I’ve written before about my daughter Ava’s love for Marie Antoinette and her description of the French queen’s execution to her kindergarten teachers.
She has loved Marie Antoinette since she got a book about real (as opposed to Disney) princesses when she was four, so when we saw the National Gallery in Ottawa had an exhibition featuring her portraits, painted by Elisabeth Louise Vigée Le Brun, we knew we had our next daddy-daughter date.
It was awesome!
The Marie Antoinette portraits were obviously the highlight of the exhibition and the catalyst for Vigée Le Brun’s fame, but she had a long career a
s a portraitist after she was forced into exile during the French Revolution. She painted members of the monarchy and aristocracy across Europe—and we even found one landscape (supposedly her best) that she painted of a festival in Switzerland.
As a historian, I felt the same thrill standing so close to these paintings as I did examining Sir Arthur Currie’s personal diaries and I love it that Ava shares my interest in history (as Homer Simpson said, “Kids are great, Apu. You can teach them to hate the things you hate…). We both learned lots about the queen, Vigée Le Brun and the role her paintings played in the French public’s views of Marie Antoinette and the monarchy in the years leading up to the revolution.
Plus, Ava got to dress up like Marie Antoinette, fulfilling her No. 1 goal for the trip!
She notices the smallest details and she was studying some paintings of Marie Antoinette in one of her books before we left. On the way, she told me she hoped they had a fancy hat at the dress-up centre with feathers and ribbons on it. It turned out they had one just like that and she couldn’t have been more pleased. She spent a minute or two just holding it in her hands, examining it.
Ava was less pleased when I took a photo of her in the pannier (French for basket) that French ladies wore under their dresses at court to make them billow out. We learned that girls as young as four or five years old wore them.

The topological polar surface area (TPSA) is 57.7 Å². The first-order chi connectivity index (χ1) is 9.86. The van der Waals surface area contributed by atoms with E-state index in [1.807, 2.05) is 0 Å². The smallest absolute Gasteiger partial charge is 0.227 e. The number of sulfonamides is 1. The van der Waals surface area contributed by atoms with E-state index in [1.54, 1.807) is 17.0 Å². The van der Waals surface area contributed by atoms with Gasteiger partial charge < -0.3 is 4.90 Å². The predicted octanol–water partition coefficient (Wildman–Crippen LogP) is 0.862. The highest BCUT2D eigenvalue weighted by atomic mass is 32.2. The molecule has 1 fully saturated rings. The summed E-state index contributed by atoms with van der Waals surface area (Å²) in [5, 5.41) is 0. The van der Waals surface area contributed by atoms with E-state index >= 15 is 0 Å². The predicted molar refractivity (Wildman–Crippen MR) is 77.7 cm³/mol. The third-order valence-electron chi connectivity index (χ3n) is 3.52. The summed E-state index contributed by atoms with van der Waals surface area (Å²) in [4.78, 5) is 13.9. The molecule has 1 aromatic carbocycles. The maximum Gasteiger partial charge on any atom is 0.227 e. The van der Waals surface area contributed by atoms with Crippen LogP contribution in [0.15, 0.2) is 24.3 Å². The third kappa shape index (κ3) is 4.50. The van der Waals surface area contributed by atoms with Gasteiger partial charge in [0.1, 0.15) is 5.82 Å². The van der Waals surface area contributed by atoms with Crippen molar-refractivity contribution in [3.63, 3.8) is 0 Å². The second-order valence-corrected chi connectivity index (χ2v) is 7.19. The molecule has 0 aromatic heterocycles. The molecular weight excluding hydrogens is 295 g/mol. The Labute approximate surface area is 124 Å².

The scale of some of the paintings was incredible. I think the two biggest portraits (below) were each about 12 feet high! The one on the left was commissioned by Marie Antoinette’s mother, as she hadn’t seen her daughter in years, and was the first time she was painted by Vigée Le Brun. The one on the right was painted to accentuate the queen’s qualities as a mother and help rehabilitate her public image. It has a sad backstory, though, as Marie Antoinette’s infant daughter died while it was being painted, which is why there is an empty bassinet on the right.
My favourite part of the exhibition, though, was learning that when the portrait below was first displayed publicly, it caused a scandal because Marie Antoinette was not wearing the courtly clothes expected of her and, more importantly, the dress she was wearing was imported from England and made of British cotton. Because Marie Antoinette’s fashions were so influential, she was blamed for the decline of the French silk industry.
Living in Ottawa, we sometimes take for granted the number of world-class museums 20 minutes from our house, but I’m glad we didn’t miss this exhibition—nor the Beavertails afterwards.
It’s fun to do things with all the kids together, but sometimes you just need some one-on-one time with each of them. When we got home, Michael said, “I’m feeling jealous of Ava.” He’s only four, but quite good at describing his feelings when he wants to. Anyway, he would have been bored out of his mind in five minutes at the gallery, but I told him we’ll plan a guys’ trip to a college football game in the fall.